Sarah Dalton has been appointed Executive Director of the Association of Salaried Medical Specialists (ASMS), effective 1 January 2020.
At present Ms Dalton works as an Industrial Officer at ASMS, serving the Northland, Waitemata, and Auckland DHBs.
Ian Powell signalled last year he will leave ASMS at the end of 2019. He has led the union since its formation in 1989.
ASMS President Professor Murray Barclay says Mr Powell’s departure is the most significant change in the union’s history.
“We undertook a rigorous external recruitment process. I am pleased to announce Sarah’s appointment as the new face of ASMS.
“Over the coming months we will farewell Ian, who built the union into the force it is today.”
ASMS represents more than 90% of senior doctors and dentists working in public hospitals, an extraordinary level of coverage by today’s standards.
As well as fighting for pay and conditions, Mr Powell positioned ASMS as an advocacy body for the public health service with a strong focus on research and policy analysis.
“Sarah will build on Ian’s legacy of strong leadership and advocacy.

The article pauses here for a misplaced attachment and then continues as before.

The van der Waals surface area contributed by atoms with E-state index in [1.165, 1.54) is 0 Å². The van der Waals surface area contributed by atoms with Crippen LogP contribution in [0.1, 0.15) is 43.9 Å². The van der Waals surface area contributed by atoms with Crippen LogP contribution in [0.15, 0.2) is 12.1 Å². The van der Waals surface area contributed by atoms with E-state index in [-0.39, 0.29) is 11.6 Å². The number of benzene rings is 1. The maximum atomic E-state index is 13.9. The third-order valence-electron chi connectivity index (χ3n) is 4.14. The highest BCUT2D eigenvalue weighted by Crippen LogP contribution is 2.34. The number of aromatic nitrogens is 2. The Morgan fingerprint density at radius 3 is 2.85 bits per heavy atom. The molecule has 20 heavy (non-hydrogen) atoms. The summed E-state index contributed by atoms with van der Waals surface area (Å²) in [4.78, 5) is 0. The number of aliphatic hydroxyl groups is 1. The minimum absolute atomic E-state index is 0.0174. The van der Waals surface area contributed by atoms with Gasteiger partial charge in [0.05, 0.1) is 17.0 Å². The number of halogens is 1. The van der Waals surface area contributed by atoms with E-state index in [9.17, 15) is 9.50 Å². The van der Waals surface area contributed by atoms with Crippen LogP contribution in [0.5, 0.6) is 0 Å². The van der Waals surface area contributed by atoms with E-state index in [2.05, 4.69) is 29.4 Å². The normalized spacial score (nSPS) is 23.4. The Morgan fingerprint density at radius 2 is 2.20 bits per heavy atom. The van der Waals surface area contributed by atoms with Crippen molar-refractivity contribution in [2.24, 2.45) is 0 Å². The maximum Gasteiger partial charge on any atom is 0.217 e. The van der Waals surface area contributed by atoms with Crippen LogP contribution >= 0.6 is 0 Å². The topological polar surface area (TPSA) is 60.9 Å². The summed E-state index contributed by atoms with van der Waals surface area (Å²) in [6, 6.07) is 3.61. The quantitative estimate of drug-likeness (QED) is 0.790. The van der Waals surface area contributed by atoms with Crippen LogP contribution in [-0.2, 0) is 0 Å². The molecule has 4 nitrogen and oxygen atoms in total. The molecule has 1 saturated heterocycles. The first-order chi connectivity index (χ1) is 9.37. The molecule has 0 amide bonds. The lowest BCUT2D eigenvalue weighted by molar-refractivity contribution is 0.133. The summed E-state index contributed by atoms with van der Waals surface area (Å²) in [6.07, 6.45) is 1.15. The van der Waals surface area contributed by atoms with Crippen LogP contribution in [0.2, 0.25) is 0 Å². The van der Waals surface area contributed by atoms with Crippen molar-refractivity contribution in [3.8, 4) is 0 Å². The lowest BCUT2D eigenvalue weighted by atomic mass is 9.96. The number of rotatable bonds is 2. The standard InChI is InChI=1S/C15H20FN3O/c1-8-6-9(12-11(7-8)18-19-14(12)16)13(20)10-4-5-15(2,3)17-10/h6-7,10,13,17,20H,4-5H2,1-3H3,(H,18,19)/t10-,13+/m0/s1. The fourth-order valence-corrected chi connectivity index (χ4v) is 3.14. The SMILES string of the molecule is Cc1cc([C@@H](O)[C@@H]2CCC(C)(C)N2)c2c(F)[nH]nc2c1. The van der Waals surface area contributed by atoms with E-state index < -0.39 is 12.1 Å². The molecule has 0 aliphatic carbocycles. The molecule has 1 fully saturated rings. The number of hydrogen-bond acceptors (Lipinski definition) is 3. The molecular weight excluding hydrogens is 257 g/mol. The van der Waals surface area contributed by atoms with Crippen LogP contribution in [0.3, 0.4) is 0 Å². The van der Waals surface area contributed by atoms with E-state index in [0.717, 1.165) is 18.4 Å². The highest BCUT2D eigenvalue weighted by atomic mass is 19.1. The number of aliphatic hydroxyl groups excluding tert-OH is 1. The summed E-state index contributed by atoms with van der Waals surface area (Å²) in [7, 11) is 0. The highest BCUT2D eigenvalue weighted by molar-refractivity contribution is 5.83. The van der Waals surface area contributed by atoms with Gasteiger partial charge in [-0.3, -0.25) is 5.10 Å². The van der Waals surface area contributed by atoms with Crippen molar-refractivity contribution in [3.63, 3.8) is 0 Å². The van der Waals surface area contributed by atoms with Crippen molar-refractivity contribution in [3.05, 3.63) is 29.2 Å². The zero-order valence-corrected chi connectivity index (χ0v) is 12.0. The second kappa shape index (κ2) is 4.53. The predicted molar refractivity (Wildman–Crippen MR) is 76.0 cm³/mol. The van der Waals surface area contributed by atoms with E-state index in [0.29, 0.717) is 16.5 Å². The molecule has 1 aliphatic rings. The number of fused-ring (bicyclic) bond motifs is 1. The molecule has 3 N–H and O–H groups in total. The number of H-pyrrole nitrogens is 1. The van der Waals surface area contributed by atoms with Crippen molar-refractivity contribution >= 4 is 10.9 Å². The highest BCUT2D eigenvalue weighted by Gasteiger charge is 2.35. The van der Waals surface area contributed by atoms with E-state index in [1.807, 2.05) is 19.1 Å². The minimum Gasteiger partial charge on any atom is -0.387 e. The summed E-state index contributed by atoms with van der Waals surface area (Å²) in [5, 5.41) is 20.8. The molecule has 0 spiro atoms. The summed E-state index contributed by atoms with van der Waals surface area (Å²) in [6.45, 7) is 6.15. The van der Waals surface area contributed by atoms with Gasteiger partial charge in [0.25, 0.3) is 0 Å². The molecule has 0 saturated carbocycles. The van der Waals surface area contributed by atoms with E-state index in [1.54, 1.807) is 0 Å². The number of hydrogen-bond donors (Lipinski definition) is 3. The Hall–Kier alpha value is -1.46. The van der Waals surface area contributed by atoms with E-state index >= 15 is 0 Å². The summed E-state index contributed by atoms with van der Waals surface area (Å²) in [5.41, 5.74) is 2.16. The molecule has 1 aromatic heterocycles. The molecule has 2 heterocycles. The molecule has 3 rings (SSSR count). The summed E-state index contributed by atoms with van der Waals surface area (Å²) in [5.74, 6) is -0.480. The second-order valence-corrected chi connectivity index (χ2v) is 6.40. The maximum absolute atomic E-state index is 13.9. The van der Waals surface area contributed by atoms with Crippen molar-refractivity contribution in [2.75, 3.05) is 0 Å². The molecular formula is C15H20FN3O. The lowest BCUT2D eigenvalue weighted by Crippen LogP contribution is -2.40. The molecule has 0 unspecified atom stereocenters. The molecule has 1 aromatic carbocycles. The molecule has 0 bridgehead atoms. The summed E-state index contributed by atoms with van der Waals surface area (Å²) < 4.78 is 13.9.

“She relates well to members throughout the country and is respected by senior managers in DHBs. “Sarah has strengthened the voice of our women members through women’s networking initiatives,” Professor Barclay says.
Mr Powell said: “I’m delighted with the appointment and feel chuffed about being replaced with someone of Sarah’s calibre. She has been an outstanding industrial officer demonstrating strong insight, intellect, and emotional intelligence.”
“It feels good to be leaving the association in such good hands,” Mr Powell says.
Before joining ASMS in 2015, Ms Dalton worked at the PPTA for seven years, as a Field Officer, and as an Advisory Officer on Professional Issues.
Ms Dalton has held several teaching positions, including that of Assistant Principal at Aotea College and Head of Department for English at Upper Hutt College.
Ms Dalton said it was a privilege to be appointed.
“I look forward to being in a position to advocate for specialists and for the health of all New Zealanders through increased access to public health care. To improve outcomes health decision-makers must address the severe shortfall of specialists in the public health service.”